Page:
The deterrence of drunk driving is significantly effective method of solving the existing problem of drunk driving. The number of people using roads to commute from one place to another is numerous; therefore, each person using the roads should be (Overbay 159). The passing of significant laws and their implementation to prevent drunk driving is critical. The legal system should regard drunk driving as a serious crime; therefore, harsh sentences and punishment to offenders will deter people from driving while being drunk. However, blood alcohol levels should be significantly reduced. These measures will ensure that people drive without drinking, hence making the roads safer for passage.
The enactment and enforcement of anti-drunk driving laws will deter drunk driving; therefore, reducing the number of car accidents and deaths associated with drunk driving (Gislason 28). This will reduce the number of resulting casualties in the health care facilities hence a reduction in associated costs.
The implementation of these laws will lead to a reduction of legal costs associated with the prosecution of drunk driving. The savings in costs and time will be redirected to significant areas that require these resources. Therefore, a reduction in casualties, costs and resources will lead to a safe environment for public transport.
Despite the possible benefits that may be realized, the law does not address the underlying causes of drunk driving. Therefore, alcoholics will not be able to control their habits, which may lead to accidents and deaths (Horowitz 84). It is critical to address the reasons and factors that lead to drunk driving; if not, the problem will persist.
The law fails to address the facilitators of drunk driving. Individuals like bar patrons should have a legal obligation to refuse service to any person intending to drink and drive (Ortman, “Drinking and Driving”). However, since the law penalizes offenders only, individuals opting to drive after drinking are sold alcohol. Therefore, despite the stringent measures applying to drunk driving, alcohol dealers are left unobligated towards public safety on the roads.
The provision of information and education detailing the dangers of drunk driving would be a significant solution to drunk driving (Hedlund 32). The use of vigorous media campaigns and educational programs in schools is critical to the prevention of drunk driving. The illustration of accidents and crashes would have a strategic advantage in instilling fear of drunk driving. The advocacy of designated drivers for those intending to indulge alcohol is essential in mitigating potential accidents as a result of drunk driving.
This method would ensure the public is aware of the dangers associated with drunk driving and, therefore, reducing the number of drunk drivers on the road, hence the risk of accident occurrences is minimized.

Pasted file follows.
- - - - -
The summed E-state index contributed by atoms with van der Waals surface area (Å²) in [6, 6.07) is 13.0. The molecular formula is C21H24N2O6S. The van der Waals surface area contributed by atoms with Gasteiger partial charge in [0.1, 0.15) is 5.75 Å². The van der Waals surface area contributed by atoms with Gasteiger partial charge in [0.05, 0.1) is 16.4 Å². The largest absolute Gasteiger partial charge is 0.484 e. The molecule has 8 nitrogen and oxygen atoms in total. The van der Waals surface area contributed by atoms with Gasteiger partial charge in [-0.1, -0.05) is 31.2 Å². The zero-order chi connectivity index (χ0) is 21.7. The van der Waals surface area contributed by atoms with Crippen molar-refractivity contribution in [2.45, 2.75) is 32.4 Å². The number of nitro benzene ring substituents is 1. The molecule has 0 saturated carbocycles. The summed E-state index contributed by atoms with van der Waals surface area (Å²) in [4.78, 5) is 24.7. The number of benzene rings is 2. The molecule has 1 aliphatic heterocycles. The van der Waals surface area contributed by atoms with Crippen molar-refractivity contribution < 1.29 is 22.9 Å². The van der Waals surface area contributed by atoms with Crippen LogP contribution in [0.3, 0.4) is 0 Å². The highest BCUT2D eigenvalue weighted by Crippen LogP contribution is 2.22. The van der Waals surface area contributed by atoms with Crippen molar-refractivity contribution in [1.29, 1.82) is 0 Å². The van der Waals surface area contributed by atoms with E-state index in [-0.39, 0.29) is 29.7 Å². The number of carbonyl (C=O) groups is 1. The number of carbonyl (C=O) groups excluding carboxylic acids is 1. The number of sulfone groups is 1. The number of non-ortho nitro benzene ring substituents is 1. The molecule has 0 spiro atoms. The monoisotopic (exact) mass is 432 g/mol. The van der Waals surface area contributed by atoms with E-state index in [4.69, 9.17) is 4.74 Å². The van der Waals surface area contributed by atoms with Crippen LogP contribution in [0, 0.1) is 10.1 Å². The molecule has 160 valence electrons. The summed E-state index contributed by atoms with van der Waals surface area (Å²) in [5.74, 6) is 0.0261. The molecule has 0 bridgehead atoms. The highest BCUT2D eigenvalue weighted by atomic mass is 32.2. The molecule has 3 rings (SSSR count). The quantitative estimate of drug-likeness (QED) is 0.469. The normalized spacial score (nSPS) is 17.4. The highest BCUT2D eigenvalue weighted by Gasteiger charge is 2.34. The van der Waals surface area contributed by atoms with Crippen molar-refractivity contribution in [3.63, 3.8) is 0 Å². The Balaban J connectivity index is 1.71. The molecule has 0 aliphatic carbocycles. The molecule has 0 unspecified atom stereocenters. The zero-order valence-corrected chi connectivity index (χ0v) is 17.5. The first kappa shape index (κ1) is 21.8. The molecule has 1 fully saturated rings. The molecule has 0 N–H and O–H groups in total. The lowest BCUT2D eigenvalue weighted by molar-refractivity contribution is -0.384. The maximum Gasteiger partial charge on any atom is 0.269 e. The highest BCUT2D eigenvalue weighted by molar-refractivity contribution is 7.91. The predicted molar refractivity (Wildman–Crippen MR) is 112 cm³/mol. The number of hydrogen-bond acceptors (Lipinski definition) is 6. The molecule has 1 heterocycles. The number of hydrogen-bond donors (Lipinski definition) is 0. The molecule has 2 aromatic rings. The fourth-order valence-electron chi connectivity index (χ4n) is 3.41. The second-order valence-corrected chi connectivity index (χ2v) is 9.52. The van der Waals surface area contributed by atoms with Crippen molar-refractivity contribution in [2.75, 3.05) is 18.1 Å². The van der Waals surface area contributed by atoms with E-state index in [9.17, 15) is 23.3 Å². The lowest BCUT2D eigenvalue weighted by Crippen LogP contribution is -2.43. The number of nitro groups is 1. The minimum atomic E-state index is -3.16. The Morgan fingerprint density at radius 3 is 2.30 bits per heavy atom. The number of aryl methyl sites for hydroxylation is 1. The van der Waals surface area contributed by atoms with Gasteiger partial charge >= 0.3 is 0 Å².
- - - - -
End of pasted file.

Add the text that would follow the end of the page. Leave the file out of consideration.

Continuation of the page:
Provision of information and education of the public towards the dangers of drunk driving would lead to an educated population. Therefore, any individual opting to drive would be appropriately informed about the dangers of drunk driving; while being provided with possible solutions in the event they get drunk like appointing a designated driver.
Despite the provision of information and education, it is difficult to determine whether individuals will act on the information (Barry, “Drunk driving, A solution”). Hence, it is not possible to quantify with a degree of certainty the effectiveness of information and education in deterring drunk driving.
The provision of information and education does not impose an obligation to the receiver to act on the information provided in the prevention of drunk driving. The receiver may opt to act on the information provided to stop drunk driving or dismiss the information. Therefore, information and education can only be depended upon to a certain extent.
Deterrence offers a significant probability of success in the short term and the long term. The creation of an efficient and effective legal system with zero tolerance for drunk driving would prove to be successful in solving the drunk driving problem. The enforcement of strong laws, their adjudication and rehabilitation of all drunk drivers is critical. Abolishment of drinking under the age of twenty-one would be critical in reducing accidents related to young people, while enforcing community policing where everyone is responsible for their safety and the safety of others.
Deterrence has direct implications for the offender where direct consequences are sufferable. However, in the provision of information and education, the offender has the bonus of making the suitable choice. In this case, the offender is not liable to his/her actions unlike in deterrence measures. Deterrence has a higher impact to the offender under the law in contrast to education, the impact of which relies on the individual’s sense of social responsibility.